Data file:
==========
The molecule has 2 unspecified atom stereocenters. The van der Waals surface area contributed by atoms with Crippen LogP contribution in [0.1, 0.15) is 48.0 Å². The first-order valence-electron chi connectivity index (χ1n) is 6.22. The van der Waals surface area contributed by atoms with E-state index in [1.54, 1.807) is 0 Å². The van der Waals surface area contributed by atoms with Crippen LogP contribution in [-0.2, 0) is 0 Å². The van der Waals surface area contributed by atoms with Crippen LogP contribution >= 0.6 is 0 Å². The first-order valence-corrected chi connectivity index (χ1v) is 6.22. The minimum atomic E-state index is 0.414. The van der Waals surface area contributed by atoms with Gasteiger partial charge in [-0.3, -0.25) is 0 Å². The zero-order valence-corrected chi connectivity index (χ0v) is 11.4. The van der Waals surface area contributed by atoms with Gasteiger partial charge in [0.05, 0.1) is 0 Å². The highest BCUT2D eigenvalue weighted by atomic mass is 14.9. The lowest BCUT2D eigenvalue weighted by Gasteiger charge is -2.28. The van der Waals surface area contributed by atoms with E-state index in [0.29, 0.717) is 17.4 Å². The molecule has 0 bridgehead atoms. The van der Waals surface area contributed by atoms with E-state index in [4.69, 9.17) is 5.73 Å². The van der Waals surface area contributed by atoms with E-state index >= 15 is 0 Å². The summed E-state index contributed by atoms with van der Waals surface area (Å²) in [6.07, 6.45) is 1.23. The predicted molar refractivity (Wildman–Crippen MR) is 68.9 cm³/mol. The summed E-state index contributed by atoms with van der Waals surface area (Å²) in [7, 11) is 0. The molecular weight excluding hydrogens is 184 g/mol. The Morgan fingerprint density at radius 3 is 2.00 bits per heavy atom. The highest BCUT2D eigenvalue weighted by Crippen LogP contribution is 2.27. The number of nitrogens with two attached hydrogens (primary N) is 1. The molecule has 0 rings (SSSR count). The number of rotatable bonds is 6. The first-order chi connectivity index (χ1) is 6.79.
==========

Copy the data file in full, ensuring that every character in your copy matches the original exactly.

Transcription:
The molecule has 2 unspecified atom stereocenters. The van der Waals surface area contributed by atoms with Crippen LogP contribution in [0.1, 0.15) is 48.0 Å². The first-order valence-electron chi connectivity index (χ1n) is 6.22. The van der Waals surface area contributed by atoms with E-state index in [1.54, 1.807) is 0 Å². The van der Waals surface area contributed by atoms with Crippen LogP contribution in [-0.2, 0) is 0 Å². The van der Waals surface area contributed by atoms with Crippen LogP contribution >= 0.6 is 0 Å². The first-order valence-corrected chi connectivity index (χ1v) is 6.22. The minimum atomic E-state index is 0.414. The van der Waals surface area contributed by atoms with Gasteiger partial charge in [-0.3, -0.25) is 0 Å². The zero-order valence-corrected chi connectivity index (χ0v) is 11.4. The van der Waals surface area contributed by atoms with Gasteiger partial charge in [0.05, 0.1) is 0 Å². The highest BCUT2D eigenvalue weighted by atomic mass is 14.9. The lowest BCUT2D eigenvalue weighted by Gasteiger charge is -2.28. The van der Waals surface area contributed by atoms with E-state index in [0.29, 0.717) is 17.4 Å². The molecule has 0 bridgehead atoms. The van der Waals surface area contributed by atoms with E-state index in [4.69, 9.17) is 5.73 Å². The van der Waals surface area contributed by atoms with E-state index >= 15 is 0 Å². The summed E-state index contributed by atoms with van der Waals surface area (Å²) in [6.07, 6.45) is 1.23. The predicted molar refractivity (Wildman–Crippen MR) is 68.9 cm³/mol. The summed E-state index contributed by atoms with van der Waals surface area (Å²) in [7, 11) is 0. The molecular weight excluding hydrogens is 184 g/mol. The Morgan fingerprint density at radius 3 is 2.00 bits per heavy atom. The highest BCUT2D eigenvalue weighted by Crippen LogP contribution is 2.27. The number of nitrogens with two attached hydrogens (primary N) is 1. The molecule has 0 rings (SSSR count). The number of rotatable bonds is 6. The first-order chi connectivity index (χ1) is 6.79.